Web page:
Werner Herzog Voices Discarded Plastic Bag

In Ramin Bahrani’s new short film Plastic Bag, Werner Herzog voices….a discarded plastic bag. Herzog has out-Herzogged himself, again.

“The film traces the epic, existential journey of a plastic bag…searching for its lost maker, the woman who took it home from the store and eventually discarded it. Along the way, it encounters strange creatures, experiences love in the sky, grieves the loss of its beloved maker, and tries to grasp its purpose in the world.” Herzog Bag eventually finds peace in the Pacific Garbage Patch. Perfect.

This involves many of my favorite topics, all at once: Herzog, plastic, Herzog’s intonations, film, Herzog’s accent, the ocean, absurdity, environmentalism, existentialism, the garbage patch. An unexpected constellation of neurons fires…extremely pleasing…

Herzog Bag on the Garbage Patch: “I loved going in circles, in circles, in circles.”

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Liberty From Plastic, and Other Things

Early one Sunday morning, I decided to get a coffee and take a walk down to the Wharf, before all the tourists showed up. I ended up on Pier 45, which is home to the submarine U.S.S. Pampanito and the liberty ship Jeremiah O’Brien, both historic World War II-era vessels now open to the public.

Jeremiah O'Brien. Source: Chris Utter

I sat on the edge of the pier, dangling my feet over the side. Sipping my coffee, I watched the pelicans fly low across the water, always in groups of 5, or 7. I was comparing them favorably to seagulls when the Jeremiah O’Brien let out a loud blast of steam. I dropped my coffee and nearly fell off the pier.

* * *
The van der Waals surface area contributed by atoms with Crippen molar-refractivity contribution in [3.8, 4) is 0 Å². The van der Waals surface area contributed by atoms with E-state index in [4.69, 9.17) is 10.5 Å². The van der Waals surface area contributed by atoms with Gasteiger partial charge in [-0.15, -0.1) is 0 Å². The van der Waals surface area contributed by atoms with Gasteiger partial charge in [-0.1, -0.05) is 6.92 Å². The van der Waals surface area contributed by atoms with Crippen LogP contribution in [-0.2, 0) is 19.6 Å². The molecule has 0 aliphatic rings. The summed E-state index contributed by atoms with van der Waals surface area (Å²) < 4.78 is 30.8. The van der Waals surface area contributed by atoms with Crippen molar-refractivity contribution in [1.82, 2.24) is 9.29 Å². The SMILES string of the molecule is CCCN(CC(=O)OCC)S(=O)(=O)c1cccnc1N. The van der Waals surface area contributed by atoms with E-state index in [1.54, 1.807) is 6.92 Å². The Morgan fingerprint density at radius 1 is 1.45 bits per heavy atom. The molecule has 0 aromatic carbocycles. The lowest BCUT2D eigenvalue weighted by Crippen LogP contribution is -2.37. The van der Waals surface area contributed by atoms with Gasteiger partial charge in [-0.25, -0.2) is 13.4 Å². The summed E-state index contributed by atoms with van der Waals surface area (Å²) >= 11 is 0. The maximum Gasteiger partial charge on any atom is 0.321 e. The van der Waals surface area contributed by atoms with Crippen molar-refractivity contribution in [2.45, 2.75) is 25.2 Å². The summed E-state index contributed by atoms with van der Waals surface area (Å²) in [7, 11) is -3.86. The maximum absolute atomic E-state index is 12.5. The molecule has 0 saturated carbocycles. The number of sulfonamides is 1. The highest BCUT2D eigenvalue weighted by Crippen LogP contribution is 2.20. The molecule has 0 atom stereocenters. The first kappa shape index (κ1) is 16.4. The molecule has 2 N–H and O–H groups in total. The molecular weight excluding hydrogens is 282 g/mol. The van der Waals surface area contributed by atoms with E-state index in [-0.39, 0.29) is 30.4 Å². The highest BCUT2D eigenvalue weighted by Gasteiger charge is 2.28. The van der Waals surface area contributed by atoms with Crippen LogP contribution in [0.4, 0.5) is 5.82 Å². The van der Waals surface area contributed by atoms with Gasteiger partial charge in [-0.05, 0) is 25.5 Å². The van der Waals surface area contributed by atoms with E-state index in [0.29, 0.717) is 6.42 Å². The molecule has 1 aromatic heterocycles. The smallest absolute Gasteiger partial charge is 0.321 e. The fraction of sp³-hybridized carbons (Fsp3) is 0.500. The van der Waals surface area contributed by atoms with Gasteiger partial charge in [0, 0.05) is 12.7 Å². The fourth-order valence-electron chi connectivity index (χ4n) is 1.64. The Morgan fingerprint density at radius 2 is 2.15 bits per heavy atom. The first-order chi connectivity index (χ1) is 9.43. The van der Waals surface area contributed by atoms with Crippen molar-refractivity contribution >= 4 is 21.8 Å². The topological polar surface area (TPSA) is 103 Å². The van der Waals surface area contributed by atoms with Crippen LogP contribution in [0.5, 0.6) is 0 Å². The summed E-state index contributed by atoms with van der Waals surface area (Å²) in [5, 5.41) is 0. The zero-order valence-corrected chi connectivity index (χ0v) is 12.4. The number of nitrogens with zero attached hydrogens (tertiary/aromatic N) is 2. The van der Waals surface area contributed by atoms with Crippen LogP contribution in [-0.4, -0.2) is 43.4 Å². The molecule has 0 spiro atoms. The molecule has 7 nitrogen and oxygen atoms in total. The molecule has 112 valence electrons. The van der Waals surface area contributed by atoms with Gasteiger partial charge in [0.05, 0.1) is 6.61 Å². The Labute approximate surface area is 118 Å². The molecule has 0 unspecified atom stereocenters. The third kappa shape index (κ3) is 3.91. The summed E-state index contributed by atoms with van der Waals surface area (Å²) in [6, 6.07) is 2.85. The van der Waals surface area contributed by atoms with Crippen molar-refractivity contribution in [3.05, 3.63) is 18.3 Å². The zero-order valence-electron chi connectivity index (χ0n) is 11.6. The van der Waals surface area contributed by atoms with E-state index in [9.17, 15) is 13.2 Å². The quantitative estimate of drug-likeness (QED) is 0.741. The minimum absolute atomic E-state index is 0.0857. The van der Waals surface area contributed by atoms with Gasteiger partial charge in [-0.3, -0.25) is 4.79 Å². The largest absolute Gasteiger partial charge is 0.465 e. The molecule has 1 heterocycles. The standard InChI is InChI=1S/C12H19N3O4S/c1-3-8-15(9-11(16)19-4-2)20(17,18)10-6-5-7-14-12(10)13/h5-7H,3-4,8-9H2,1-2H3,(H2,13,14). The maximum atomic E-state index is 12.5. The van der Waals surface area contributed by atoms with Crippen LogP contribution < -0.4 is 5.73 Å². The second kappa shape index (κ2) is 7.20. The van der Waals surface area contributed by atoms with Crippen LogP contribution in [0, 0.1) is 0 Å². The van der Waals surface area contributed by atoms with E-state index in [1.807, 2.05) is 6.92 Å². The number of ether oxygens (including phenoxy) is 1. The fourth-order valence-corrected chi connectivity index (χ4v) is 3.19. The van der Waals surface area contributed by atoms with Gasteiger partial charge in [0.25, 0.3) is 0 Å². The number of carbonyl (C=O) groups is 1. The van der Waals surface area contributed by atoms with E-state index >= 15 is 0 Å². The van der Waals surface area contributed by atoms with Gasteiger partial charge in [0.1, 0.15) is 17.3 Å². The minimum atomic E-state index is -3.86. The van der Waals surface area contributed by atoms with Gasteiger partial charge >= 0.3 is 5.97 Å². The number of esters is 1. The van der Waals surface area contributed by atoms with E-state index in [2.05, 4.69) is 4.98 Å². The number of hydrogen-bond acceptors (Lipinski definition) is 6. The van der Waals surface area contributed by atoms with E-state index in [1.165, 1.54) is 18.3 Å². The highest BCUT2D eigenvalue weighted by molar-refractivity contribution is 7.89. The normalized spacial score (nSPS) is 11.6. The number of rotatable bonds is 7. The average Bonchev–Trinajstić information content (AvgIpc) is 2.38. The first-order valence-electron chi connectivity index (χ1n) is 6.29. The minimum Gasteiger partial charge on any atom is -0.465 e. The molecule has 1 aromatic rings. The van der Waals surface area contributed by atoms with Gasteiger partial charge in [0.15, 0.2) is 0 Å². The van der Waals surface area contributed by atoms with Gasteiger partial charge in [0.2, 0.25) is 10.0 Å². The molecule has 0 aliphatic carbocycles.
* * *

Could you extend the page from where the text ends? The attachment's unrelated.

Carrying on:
I hadn’t realized that the old ship was still running. I walked over to to investigate, remembering when it used to be anchored at Fort Mason. At the time, I was in junior high and my friend’s stepfather worked as a mechanic on the ship. Handsome but alcoholic and angry, he didn’t seem to like his job, or much of anything. He was a volatile force that I did my best to avoid. I still couldn’t look at the Jeremiah O’Brien without thinking of him, and feeling slightly uneasy.

Near the gangway was a portable ticket booth, occupied by a white-haired man in overalls. “What’s going on?” I asked, pointing to the ship.

He smiled broadly. “Once a month, we fire up the engine, to keep it running smooth,” he said. He leaned toward the opening in the glass, “Would you like to go aboard?”

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